Inbreeding blamed for 59 lion deaths in Himachal


Shimla : A lion safari in Himachal Pradesh’s Sirmaur district has lost 59 Asiatic lions in the past 26 years, with most big cats succumbing to diseases and abnormalities brought about by inbreeding due to a flawed reproduction programme, Forest Minister J.P. Nadda said here Saturday.

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“In the past 26 years, the Renuka Lion Safari has lost 59 Asiatic lions. The deaths have been consistently reported since 1983 and at present one male and seven female lions are in captivity,” Nadda told IANS.

The dead carnivores included 33 cubs. Most of them were born between 1981 and 2001, and were suffering from physical abnormalities due to inbreeding.

“The eight lions presently housed in the safari are also suffering from genetic ailments due to inbreeding. The entire population of lions is the progeny of a pair brought from Trichur in Kerala in 1977. This has weakened their immunity to disease and devastated their gene pool.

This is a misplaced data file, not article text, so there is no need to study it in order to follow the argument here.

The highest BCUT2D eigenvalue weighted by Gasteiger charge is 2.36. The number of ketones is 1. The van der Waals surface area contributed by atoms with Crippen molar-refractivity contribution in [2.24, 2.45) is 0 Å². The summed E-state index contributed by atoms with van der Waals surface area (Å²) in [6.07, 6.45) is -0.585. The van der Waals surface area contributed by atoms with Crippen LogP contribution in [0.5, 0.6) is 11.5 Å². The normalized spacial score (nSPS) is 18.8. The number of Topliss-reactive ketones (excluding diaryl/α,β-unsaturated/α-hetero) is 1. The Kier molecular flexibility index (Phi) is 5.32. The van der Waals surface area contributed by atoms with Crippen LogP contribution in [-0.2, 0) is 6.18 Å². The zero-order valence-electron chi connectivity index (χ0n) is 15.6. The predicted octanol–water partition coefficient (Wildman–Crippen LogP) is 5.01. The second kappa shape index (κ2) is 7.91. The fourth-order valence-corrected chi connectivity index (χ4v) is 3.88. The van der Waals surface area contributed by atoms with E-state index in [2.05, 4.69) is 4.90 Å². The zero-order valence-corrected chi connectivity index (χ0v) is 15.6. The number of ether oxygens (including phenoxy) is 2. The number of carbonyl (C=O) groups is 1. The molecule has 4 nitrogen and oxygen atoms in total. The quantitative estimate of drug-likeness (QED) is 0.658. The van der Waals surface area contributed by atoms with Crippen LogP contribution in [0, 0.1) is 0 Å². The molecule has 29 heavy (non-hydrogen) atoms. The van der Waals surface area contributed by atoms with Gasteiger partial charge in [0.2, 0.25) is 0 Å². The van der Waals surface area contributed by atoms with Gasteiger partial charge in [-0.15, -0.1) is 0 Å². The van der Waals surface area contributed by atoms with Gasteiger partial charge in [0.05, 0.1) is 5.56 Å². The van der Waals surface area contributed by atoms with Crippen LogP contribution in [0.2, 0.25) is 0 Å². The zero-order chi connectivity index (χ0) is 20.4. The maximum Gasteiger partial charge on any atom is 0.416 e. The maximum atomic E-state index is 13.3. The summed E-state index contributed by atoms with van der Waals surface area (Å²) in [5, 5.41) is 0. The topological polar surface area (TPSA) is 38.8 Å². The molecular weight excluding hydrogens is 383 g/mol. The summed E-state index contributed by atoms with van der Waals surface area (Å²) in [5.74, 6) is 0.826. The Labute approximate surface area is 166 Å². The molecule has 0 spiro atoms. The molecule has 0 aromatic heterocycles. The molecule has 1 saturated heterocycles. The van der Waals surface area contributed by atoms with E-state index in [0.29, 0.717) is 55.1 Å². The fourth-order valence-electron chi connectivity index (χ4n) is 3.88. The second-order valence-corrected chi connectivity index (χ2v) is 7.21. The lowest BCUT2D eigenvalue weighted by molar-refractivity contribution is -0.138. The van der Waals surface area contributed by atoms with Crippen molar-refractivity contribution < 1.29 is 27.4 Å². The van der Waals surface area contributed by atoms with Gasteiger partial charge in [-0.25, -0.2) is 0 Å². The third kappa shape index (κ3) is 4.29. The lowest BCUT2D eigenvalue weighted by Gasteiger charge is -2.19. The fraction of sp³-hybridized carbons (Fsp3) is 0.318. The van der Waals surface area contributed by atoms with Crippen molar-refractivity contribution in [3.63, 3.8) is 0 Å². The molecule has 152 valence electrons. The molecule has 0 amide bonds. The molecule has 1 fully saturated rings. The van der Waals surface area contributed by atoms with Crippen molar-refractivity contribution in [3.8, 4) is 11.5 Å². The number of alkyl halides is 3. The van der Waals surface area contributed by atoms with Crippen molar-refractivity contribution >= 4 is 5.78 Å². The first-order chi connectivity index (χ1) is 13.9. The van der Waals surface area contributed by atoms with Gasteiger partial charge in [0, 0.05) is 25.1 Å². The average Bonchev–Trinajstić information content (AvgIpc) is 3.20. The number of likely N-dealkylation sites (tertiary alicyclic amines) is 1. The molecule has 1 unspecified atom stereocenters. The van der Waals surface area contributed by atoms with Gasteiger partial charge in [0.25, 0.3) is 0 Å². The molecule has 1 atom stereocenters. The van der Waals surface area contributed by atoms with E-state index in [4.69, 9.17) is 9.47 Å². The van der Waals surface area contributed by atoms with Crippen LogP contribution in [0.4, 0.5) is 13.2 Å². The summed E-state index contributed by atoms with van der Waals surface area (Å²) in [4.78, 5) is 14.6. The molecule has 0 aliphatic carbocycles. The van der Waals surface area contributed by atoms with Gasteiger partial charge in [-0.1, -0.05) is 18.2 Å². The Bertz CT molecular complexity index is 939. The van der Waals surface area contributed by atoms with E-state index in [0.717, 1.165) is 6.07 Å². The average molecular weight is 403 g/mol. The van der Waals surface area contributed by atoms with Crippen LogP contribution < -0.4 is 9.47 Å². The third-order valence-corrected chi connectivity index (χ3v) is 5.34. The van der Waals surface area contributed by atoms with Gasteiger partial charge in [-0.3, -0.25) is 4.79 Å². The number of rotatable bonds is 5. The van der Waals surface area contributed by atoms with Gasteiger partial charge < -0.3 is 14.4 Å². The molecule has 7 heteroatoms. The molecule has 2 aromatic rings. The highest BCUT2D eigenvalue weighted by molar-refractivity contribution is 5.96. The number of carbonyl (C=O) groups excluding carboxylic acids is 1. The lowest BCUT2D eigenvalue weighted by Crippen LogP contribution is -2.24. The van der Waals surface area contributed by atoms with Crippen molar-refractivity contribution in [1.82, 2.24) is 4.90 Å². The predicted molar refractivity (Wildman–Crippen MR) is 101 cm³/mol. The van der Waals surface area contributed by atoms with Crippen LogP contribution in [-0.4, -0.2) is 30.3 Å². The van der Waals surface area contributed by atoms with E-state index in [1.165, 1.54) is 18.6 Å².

“The government couldn’t ascertain the cause of 28 deaths, which mostly occurred between 1983 and 1995. However, the causes of later deaths were lung-congestion, asphyxia and hear failure,” Nada said.

“Now the breeding has been stopped by separating the male from the females,” he added.

The minister said the decision to segregate the male from the females was taken by the state government on the recommendation of the Central Zoo Authority.

“Most of the lions in the Renuka safari are aged between 16 and 19, which is quite close to the maximum age of the caged animals. Most of them are now so weak that they make fewer movements than an average lion does,” said Divisional Forest Officer (Wildlife) Nagesh Guleria.

On May 23, 1975, a pair of lions was first brought to the Renuka safari from Junagarh in Gujarat. They died due to a change in the climatic conditions. The pair from Kerala was brought after that and gave birth to its first cub in 1980.